Standard police procedure on ‘Memphis Beat’
Sometimes, saying that a TV show is dogged by cliches is a cliche. So forgive me in advance. But “Memphis Beat,’’ TNT’s latest original cop drama, is dogged by cliches.
There’s nothing atrocious about the series, which premieres tonight at 10. The elements that are being dogged by cliches are likable enough, particularly the cast. The scruffy Jason Lee from “My Name Is Earl’’ plays Dwight, a detective who performs at a local Memphis club looking like Elvis Presley. Alfre Woodard is the new by-the-book boss with whom he locks horns. Woodard, whose recent TV resume is marred by disappointing turns on “Desperate Housewives’’ and the egregious trio of “My Own Worst Enemy,’’ “Inconceivable,’’ and “Three Rivers,’’ is pleasingly at ease as Tanya, the surrogate mom to a station house of cops.
And then there’s DJ Qualls, a favorite of mine over the years for his memorable TV guest roles on everything from “Criminal Minds’’ to “Lost,’’ where he was one of Hurley’s old buddies. Qualls is rail thin, and he has a ferret-like face that enables him to play comic or creepy, both of which he does effectively. On “Memphis Beat,’’ he’s comic, a junior cop and Dwight wannabe who can’t get anything right in a sweet kind of way.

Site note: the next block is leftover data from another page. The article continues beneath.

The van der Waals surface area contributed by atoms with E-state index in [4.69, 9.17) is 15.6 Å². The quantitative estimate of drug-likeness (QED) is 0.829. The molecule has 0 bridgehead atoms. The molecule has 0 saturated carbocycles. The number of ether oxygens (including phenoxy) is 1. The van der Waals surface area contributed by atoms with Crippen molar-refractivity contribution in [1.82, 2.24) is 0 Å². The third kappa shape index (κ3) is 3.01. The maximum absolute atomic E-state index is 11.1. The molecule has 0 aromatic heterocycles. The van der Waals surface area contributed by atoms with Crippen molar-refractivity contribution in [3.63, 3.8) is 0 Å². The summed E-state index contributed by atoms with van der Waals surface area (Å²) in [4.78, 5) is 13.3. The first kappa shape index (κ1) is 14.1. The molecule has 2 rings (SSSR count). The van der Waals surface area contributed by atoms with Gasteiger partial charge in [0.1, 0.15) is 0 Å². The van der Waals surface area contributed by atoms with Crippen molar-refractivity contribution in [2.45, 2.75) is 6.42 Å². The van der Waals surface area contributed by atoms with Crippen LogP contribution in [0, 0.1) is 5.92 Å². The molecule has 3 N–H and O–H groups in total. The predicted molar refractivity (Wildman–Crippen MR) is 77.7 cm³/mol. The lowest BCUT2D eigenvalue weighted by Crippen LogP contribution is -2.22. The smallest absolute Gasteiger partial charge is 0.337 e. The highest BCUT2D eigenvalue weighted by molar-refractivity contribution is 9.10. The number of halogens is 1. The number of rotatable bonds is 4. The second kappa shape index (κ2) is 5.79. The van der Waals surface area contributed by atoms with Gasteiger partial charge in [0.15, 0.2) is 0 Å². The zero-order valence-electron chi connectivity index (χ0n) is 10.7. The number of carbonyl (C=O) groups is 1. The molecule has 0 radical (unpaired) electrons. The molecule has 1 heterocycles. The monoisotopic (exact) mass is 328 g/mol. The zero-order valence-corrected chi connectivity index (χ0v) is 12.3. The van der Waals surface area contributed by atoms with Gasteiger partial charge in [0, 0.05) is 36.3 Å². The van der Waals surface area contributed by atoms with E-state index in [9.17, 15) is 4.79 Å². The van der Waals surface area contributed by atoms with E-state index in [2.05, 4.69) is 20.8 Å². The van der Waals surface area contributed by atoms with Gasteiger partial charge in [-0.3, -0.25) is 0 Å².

But we’ve seen all their police-station dynamics and half-baked cases-of-the-week many, many times before; and show creators Liz W. Garcia of “Cold Case’’ and Joshua Harto don’t bring any kind of fresh twist to them here. Dwight has a do-or-die devotion to his investigations, which leads him to bend the rules. Tanya keeps taking him off the case because he’s too close to it. He keeps ignoring her and finally solves the crime, at which point the captured bad guy scornfully explains his motivations to Dwight for our sake.
The Memphis location is meant to add distinction, but it doesn’t quite work. The setting and the musical references seem oddly artificial, right down to Lee’s stage performance, for which his voice has been dubbed. You feel as though you’re getting a tourist’s-eye-view of the city. Fully realized location series such as “Justified’’ and “Treme’’ make you feel as though you can smell the Southern air. “Memphis Beat’’ doesn’t have that kind of authenticity. It’s just too — yeah, I’ll say it again — dogged by cliches.